We are lucky enough to live in an area that has lots of backyard farms and as such we are able to get farm fresh eggs. Our eggs come from happy chickens, all of which have their own distinct personalities, their own proper name, and roam free for a better part of their days. I love knowing that the eggs we eat come from chickens that are well cared for. And they taste way better than the anemic looking store bought ones.
Janet lives in the old renovated farm house on the property with her two children and her husband (who, due to the location of his job is only home during the weekends.) She takes care of her children, the flock of about forty chickens, a turkey named Perkins, some rabbits, three dogs, a few barn cats, a pony named Blue and a Clydesdale named Abbey. She is also very type A; everything has its place and should be in it. She actually uses a small tractor with a rake attachment thingy to rake smooth her gravel driveway. Oh, and she hung a chandelier in the horse barn because she had an extra one and thought it would look nice. It does.
Last week when we went to get eggs the boys begged to be let out of the car. I let them out and they went wandering over to a large lop eared bunny who was digging under some bushes. I saw Janet sitting at a small table under a vine covered gazebo writing out instructions for me on how to grill a whole chicken (she started raising and selling broiler chickens and we had ordered two to try them out.) I walk up to her and burst out laughing. On the table in front of her was a bottle of beer with a few sips taken from it and a handgun. There had been some coyotes prowling about and she brought out the gun in case she needed to defend her chickens or herself. The conversation turned to how to grill chickens and out of the corner of my eye I saw Cody and Carter had come over and stand nearby. Next thing I know Cody had scooped up the gun and holding it up asks, “What’s this?” The gun was not loaded, the clip was laying on the table but talk about a stop your heart kind of moment.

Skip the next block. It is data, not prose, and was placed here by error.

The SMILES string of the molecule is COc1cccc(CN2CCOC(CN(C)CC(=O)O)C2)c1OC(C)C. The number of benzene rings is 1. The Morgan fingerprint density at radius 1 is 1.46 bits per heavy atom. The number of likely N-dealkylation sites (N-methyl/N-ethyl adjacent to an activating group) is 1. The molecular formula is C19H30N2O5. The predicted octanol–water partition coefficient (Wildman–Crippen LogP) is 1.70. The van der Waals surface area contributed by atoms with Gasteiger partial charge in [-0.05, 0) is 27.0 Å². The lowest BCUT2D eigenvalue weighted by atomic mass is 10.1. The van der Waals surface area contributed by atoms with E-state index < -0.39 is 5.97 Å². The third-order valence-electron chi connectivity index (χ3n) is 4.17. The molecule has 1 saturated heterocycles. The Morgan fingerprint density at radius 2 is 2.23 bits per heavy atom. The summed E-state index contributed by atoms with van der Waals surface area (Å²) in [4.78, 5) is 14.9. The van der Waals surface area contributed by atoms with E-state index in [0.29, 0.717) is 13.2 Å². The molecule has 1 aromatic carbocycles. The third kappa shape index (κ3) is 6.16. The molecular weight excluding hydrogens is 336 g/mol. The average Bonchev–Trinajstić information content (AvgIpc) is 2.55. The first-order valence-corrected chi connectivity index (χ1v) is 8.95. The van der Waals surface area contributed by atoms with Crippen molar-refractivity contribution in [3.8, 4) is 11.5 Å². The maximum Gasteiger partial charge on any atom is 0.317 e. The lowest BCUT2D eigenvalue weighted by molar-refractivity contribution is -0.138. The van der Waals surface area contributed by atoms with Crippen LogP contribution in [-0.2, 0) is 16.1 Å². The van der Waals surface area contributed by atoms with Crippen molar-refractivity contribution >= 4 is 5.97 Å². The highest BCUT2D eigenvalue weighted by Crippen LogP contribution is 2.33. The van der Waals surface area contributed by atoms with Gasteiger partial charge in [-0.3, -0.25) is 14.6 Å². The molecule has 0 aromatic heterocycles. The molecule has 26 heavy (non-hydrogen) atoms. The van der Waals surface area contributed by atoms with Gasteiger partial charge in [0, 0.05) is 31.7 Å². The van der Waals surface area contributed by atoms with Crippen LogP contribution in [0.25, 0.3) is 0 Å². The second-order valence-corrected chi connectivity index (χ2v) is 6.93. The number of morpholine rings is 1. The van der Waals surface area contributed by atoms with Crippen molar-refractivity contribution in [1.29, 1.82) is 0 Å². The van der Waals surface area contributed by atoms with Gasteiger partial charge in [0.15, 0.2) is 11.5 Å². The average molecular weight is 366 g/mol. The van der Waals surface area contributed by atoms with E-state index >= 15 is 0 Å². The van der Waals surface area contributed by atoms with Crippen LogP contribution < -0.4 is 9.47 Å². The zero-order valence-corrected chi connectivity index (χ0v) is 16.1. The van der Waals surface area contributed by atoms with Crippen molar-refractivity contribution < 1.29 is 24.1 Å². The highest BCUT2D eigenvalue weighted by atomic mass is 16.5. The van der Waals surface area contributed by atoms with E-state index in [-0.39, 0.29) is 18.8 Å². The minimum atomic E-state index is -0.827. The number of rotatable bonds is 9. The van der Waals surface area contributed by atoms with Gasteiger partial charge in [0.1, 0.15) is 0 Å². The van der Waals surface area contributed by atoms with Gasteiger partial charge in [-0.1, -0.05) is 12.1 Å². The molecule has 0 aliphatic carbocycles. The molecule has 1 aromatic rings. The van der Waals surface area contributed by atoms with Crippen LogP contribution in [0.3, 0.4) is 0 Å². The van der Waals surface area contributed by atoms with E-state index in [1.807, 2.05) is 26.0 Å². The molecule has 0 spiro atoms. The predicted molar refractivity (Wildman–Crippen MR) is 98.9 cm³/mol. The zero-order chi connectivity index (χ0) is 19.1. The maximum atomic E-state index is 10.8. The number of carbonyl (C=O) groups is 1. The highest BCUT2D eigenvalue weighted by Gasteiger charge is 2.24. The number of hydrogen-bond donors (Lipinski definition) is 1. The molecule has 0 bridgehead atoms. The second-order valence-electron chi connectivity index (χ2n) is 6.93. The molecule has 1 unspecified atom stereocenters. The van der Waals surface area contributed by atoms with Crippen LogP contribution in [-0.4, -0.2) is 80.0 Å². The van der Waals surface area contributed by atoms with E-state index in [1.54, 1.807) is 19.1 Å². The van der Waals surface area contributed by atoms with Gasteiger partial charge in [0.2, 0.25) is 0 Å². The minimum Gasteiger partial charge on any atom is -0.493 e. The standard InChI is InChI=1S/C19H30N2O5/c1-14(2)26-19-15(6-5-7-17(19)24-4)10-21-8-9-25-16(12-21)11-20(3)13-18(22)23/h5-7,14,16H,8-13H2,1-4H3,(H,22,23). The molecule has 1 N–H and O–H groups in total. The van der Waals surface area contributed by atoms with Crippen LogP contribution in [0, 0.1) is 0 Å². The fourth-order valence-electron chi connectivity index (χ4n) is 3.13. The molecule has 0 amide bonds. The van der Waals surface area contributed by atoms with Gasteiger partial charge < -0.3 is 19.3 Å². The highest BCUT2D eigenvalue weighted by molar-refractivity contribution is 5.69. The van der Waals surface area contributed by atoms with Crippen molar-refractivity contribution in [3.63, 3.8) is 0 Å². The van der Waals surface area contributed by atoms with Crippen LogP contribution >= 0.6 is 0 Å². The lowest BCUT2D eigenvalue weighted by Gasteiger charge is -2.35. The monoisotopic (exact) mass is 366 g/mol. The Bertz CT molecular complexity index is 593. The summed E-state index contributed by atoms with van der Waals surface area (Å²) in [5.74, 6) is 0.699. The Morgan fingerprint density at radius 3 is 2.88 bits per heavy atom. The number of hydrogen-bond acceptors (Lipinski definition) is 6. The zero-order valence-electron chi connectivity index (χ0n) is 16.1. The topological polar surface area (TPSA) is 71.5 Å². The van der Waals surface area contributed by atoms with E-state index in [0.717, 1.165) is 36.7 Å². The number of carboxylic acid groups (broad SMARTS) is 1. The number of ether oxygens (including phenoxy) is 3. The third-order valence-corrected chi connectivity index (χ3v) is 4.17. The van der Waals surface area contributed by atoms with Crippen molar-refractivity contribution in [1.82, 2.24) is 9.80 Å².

I have had the “don’t touch guns” talk with the boys but in retrospect, if they have never seen one, the talk is pretty much meaningless. A real gun looks quite different from the brightly colored plastic water guns my boys know. The boys don’t watch anything that has guns in it unless Curious George, Kipper, or Shaun the Sheep have recently started packing heat.
The whole experience got me thinking about the other talks I have given the boys. The “don’t touch matches” talk is probably over their heads since I don’t ever use matches, I use a fire starter when lighting a fire in our fireplace. Do they know what a match is and how to use it so that I can tell them not to? I doubt it. The “don’t talk to strangers” talk is a big one, the definition of a stranger a slippery thing. The “don’t approach wild animals” talk. Yes, we talk about wild animals as we have had numerous cougar and bear sightings around our town and even at the children’s schools. But if I had to place money on it, I would bet that my boys would be the ones trying to pet or feed the cute rabid raccoon or play with the cuddly cougar.
I don’t want to scare them I just want to keep them safe from anything that could possibly cause them harm. Is that too much to ask?
Excuse me while I go double check the tape that is holding the bubble wrap on my children.